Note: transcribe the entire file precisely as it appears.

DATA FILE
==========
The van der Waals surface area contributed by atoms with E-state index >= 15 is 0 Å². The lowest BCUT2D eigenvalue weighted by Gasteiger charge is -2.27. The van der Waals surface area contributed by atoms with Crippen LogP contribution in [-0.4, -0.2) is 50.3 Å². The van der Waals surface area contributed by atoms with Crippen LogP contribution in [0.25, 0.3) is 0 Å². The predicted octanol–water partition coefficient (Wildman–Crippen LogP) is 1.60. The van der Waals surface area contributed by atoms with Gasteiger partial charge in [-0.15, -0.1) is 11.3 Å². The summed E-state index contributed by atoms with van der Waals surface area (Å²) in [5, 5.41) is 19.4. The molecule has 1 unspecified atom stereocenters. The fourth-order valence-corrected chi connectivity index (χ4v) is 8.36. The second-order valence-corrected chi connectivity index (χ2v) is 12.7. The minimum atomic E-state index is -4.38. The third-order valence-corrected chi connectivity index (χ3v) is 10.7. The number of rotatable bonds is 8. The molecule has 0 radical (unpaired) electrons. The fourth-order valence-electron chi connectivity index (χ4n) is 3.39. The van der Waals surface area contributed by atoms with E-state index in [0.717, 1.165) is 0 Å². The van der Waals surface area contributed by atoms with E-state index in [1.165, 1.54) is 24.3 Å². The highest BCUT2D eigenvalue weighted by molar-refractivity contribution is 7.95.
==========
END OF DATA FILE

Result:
The van der Waals surface area contributed by atoms with E-state index >= 15 is 0 Å². The lowest BCUT2D eigenvalue weighted by Gasteiger charge is -2.27. The van der Waals surface area contributed by atoms with Crippen LogP contribution in [-0.4, -0.2) is 50.3 Å². The van der Waals surface area contributed by atoms with Crippen LogP contribution in [0.25, 0.3) is 0 Å². The predicted octanol–water partition coefficient (Wildman–Crippen LogP) is 1.60. The van der Waals surface area contributed by atoms with Gasteiger partial charge in [-0.15, -0.1) is 11.3 Å². The summed E-state index contributed by atoms with van der Waals surface area (Å²) in [5, 5.41) is 19.4. The molecule has 1 unspecified atom stereocenters. The fourth-order valence-corrected chi connectivity index (χ4v) is 8.36. The second-order valence-corrected chi connectivity index (χ2v) is 12.7. The minimum atomic E-state index is -4.38. The third-order valence-corrected chi connectivity index (χ3v) is 10.7. The number of rotatable bonds is 8. The molecule has 0 radical (unpaired) electrons. The fourth-order valence-electron chi connectivity index (χ4n) is 3.39. The van der Waals surface area contributed by atoms with E-state index in [0.717, 1.165) is 0 Å². The van der Waals surface area contributed by atoms with E-state index in [1.165, 1.54) is 24.3 Å². The highest BCUT2D eigenvalue weighted by molar-refractivity contribution is 7.95.